Calling out your benefits, strengths, and discriminators helps the customer recognize them and can help raise your proposal score. You can call out benefits, strengths, and discriminators using icons, graphics, tables, words, and phrases. Consider using any of the following 50 words or phrases to call attention to the benefits, strengths, and discriminators in your proposal. Words Advantage Benefit Differentiator Discriminator Eclipse Exceed (requirements, service levels, acceptable quality levels) Excel Exclusive Go beyond Greater than High (confidence, marks, recruitment, retention, value) Low (risk, cost) Master More than Only Outclass (outdo, outshine, outstrip, outweigh) Over Pass Significant Singular Strength Surpass Top Transcend Unique Phrases Before using one of these phrases, connect it to a user requirement, quantify or qualify the phrase, and follow it with a proof point from your experience. A benefit of our approach is [fill in the blank] A differentiator of our approach is [fill in the blank] … Continue reading 50 Words and phrases that call attention to your benefits, strengths, and discriminators
Building confidence in your solution and casting doubt on a competitor’s solution is one of the best ways to influence a customer to select your solution. In the proposal industry, we call that method ghosting the competition. The next time you want to ghost a competitor consider using one of the following 50 words and phrases. Words Deficiency Disbelief Doubt Dubious Flag Lack of faith Lack of confidence Low confidence Low recruitment Low retention Low value High risk Misgivings Misguided Mitigation Qualms Question Query Reservation Skeptical Suspicion Unbelievable Uncertainty Waver Weakness Phrases All things considered, you might [fill in the blank] Based on industry data, that approach has potential weaknesses because [fill in the blank] Beyond a shadow of a doubt, [fill in the blank] Having faith in that approach might be mistaken, because [fill in the blank] High-risk solutions include [fill in the blank], because [fill in the blank] … Continue reading 50 Words and phrases to ghost competitors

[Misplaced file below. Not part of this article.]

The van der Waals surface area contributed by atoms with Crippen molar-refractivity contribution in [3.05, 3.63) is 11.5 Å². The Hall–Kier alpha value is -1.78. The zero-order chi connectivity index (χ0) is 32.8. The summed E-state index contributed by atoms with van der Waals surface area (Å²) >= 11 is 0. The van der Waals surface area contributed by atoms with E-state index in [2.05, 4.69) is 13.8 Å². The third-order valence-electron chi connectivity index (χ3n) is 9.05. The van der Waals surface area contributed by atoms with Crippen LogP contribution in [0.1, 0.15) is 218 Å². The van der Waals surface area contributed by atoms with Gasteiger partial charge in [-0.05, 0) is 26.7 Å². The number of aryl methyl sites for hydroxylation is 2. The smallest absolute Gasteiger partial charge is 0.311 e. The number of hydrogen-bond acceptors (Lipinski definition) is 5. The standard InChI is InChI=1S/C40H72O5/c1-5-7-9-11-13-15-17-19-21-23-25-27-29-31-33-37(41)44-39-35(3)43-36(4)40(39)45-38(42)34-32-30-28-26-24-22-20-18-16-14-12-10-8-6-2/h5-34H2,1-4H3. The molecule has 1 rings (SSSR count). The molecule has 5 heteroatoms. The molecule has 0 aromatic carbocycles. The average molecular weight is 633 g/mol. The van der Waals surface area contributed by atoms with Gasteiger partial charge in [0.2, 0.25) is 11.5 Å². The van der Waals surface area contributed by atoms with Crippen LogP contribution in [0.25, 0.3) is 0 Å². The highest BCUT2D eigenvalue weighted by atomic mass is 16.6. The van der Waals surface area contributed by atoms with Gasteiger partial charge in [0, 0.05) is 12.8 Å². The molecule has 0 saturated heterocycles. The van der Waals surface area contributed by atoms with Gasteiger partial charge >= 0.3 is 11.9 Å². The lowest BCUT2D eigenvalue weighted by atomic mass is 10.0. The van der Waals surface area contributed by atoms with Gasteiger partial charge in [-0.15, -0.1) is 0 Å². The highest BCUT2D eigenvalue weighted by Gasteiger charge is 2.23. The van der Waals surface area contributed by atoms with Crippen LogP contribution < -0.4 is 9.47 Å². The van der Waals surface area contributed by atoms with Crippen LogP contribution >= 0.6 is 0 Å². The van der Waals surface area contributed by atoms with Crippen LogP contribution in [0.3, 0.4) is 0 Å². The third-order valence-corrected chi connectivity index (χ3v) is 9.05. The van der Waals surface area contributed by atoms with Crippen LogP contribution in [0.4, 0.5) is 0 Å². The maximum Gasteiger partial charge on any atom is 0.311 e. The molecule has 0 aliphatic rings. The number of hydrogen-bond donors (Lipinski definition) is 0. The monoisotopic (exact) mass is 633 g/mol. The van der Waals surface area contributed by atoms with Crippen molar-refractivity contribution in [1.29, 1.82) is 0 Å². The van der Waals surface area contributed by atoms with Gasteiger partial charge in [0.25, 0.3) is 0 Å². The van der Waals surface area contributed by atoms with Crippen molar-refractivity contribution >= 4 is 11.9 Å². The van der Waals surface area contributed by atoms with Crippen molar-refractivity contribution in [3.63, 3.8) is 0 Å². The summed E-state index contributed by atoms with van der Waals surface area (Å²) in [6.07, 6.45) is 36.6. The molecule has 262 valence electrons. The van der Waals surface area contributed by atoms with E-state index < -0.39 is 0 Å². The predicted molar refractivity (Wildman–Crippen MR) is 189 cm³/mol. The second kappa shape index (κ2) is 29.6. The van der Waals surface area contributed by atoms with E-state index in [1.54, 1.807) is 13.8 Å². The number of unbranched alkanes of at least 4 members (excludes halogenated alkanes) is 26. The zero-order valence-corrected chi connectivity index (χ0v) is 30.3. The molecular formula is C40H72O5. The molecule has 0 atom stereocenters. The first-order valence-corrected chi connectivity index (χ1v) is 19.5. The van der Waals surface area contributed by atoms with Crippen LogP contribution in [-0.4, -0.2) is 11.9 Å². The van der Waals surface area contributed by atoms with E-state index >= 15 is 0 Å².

Federal Acquisition Regulation (FAR) 37.602 gives the Federal Government the freedom to decide if the acquiring agency or the bidder prepares the Performance Work Statement (PWS). When the offeror prepares and submits the PWS as part of its technical proposal, often the evaluation criteria give the Source Selection Evaluation Board (SSEB) quite a bit of leeway in evaluating the work statement. The PWS evaluation factor may use subjective words such as “exceptional understanding” and “a comprehensive and effective PWS.” What does this really mean? In a best value trade-off, government evaluators review the PWS for Strengths, Weaknesses, Deficiencies, and Risks to determine the overall score or rating. When the RFP requests that the bidder write the PWS in response to a Statement of Objectives (SOO), bidders must use these performance objectives to craft the tasks, subtasks, deliverables or work products, and performance standards. How to achieve Strengths Strengths have merit … Continue reading How does the government evaluate a proposal PWS?
Have you noticed in recent DOD procurements that their standard definition of a “Strength” has changed, however slightly? I first noticed it when an active major RFP amended its Section M definition as part of an amendment. The change summary said that the government was adding the words “has merit or” to the definition. In context: Strength is an aspect of an Offeror’s proposal that has merit or exceeds specified performance or capability requirements in a way that will be advantageous to the Government during contract performance. Our client was thrilled! The client is an industry leader in a highly regulated industry, and the government’s requirements read like a best practices list for the industry. It had been difficult figuring out how our solution exceeded the requirements in a way that would be advantageous to the government in contract performance. As we began to consider what this meant to our … Continue reading Meritorious Strengths